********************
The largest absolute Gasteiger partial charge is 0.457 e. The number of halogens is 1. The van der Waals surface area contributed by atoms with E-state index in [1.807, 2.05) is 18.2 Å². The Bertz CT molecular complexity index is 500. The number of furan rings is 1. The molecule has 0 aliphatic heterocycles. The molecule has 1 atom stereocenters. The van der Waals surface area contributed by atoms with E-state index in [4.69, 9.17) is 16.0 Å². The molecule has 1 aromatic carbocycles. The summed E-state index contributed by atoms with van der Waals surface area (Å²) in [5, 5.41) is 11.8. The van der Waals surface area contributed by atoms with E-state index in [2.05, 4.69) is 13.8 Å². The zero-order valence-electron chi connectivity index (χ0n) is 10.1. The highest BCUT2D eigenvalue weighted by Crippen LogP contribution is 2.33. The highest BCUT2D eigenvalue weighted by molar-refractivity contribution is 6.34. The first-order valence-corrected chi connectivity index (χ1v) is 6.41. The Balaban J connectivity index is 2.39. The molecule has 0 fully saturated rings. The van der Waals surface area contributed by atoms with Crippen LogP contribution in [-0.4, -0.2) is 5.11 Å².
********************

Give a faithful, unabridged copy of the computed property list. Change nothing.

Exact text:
The largest absolute Gasteiger partial charge is 0.457 e. The number of halogens is 1. The van der Waals surface area contributed by atoms with E-state index in [1.807, 2.05) is 18.2 Å². The Bertz CT molecular complexity index is 500. The number of furan rings is 1. The molecule has 0 aliphatic heterocycles. The molecule has 1 atom stereocenters. The van der Waals surface area contributed by atoms with E-state index in [4.69, 9.17) is 16.0 Å². The molecule has 1 aromatic carbocycles. The summed E-state index contributed by atoms with van der Waals surface area (Å²) in [5, 5.41) is 11.8. The van der Waals surface area contributed by atoms with E-state index in [2.05, 4.69) is 13.8 Å². The zero-order valence-electron chi connectivity index (χ0n) is 10.1. The highest BCUT2D eigenvalue weighted by Crippen LogP contribution is 2.33. The highest BCUT2D eigenvalue weighted by molar-refractivity contribution is 6.34. The first-order valence-corrected chi connectivity index (χ1v) is 6.41. The Balaban J connectivity index is 2.39. The molecule has 0 fully saturated rings. The van der Waals surface area contributed by atoms with Crippen LogP contribution in [-0.4, -0.2) is 5.11 Å².